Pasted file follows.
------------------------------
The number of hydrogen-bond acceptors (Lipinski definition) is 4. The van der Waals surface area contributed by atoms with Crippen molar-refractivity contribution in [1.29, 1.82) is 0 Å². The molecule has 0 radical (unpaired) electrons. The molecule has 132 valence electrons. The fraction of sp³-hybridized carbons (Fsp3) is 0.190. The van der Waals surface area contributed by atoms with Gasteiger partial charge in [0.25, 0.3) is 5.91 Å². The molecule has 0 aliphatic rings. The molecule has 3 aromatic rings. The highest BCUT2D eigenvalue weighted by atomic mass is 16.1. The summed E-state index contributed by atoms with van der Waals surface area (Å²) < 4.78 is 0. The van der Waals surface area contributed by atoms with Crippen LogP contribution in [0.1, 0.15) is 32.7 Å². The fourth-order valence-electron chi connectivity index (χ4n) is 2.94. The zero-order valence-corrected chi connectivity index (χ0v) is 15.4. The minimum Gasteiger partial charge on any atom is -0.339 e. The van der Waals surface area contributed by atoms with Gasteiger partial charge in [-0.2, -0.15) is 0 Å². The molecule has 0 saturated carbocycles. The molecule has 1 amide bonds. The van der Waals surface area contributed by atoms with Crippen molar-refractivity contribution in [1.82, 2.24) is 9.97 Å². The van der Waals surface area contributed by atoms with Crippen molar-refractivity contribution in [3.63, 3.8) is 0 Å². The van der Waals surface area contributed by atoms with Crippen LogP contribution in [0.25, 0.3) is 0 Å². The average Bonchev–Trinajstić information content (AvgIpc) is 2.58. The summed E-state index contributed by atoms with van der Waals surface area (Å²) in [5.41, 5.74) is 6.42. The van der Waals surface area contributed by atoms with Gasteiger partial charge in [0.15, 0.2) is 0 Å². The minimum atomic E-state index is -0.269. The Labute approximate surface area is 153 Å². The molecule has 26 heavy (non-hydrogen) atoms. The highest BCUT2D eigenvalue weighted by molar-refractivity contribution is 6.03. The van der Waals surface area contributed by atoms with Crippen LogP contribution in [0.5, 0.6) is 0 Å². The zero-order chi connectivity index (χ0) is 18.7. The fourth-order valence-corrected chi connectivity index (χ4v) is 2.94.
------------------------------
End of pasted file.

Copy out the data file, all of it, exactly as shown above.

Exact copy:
The number of hydrogen-bond acceptors (Lipinski definition) is 4. The van der Waals surface area contributed by atoms with Crippen molar-refractivity contribution in [1.29, 1.82) is 0 Å². The molecule has 0 radical (unpaired) electrons. The molecule has 132 valence electrons. The fraction of sp³-hybridized carbons (Fsp3) is 0.190. The van der Waals surface area contributed by atoms with Gasteiger partial charge in [0.25, 0.3) is 5.91 Å². The molecule has 0 aliphatic rings. The molecule has 3 aromatic rings. The highest BCUT2D eigenvalue weighted by atomic mass is 16.1. The summed E-state index contributed by atoms with van der Waals surface area (Å²) < 4.78 is 0. The van der Waals surface area contributed by atoms with Crippen LogP contribution in [0.1, 0.15) is 32.7 Å². The fourth-order valence-electron chi connectivity index (χ4n) is 2.94. The zero-order valence-corrected chi connectivity index (χ0v) is 15.4. The minimum Gasteiger partial charge on any atom is -0.339 e. The van der Waals surface area contributed by atoms with Gasteiger partial charge in [-0.2, -0.15) is 0 Å². The molecule has 0 saturated carbocycles. The molecule has 1 amide bonds. The van der Waals surface area contributed by atoms with Crippen molar-refractivity contribution in [1.82, 2.24) is 9.97 Å². The van der Waals surface area contributed by atoms with Crippen molar-refractivity contribution in [3.63, 3.8) is 0 Å². The van der Waals surface area contributed by atoms with Crippen LogP contribution in [0.25, 0.3) is 0 Å². The average Bonchev–Trinajstić information content (AvgIpc) is 2.58. The summed E-state index contributed by atoms with van der Waals surface area (Å²) in [5.41, 5.74) is 6.42. The van der Waals surface area contributed by atoms with Gasteiger partial charge in [0.15, 0.2) is 0 Å². The minimum atomic E-state index is -0.269. The Labute approximate surface area is 153 Å². The molecule has 26 heavy (non-hydrogen) atoms. The highest BCUT2D eigenvalue weighted by molar-refractivity contribution is 6.03. The van der Waals surface area contributed by atoms with Crippen LogP contribution in [0.5, 0.6) is 0 Å². The zero-order chi connectivity index (χ0) is 18.7. The fourth-order valence-corrected chi connectivity index (χ4v) is 2.94.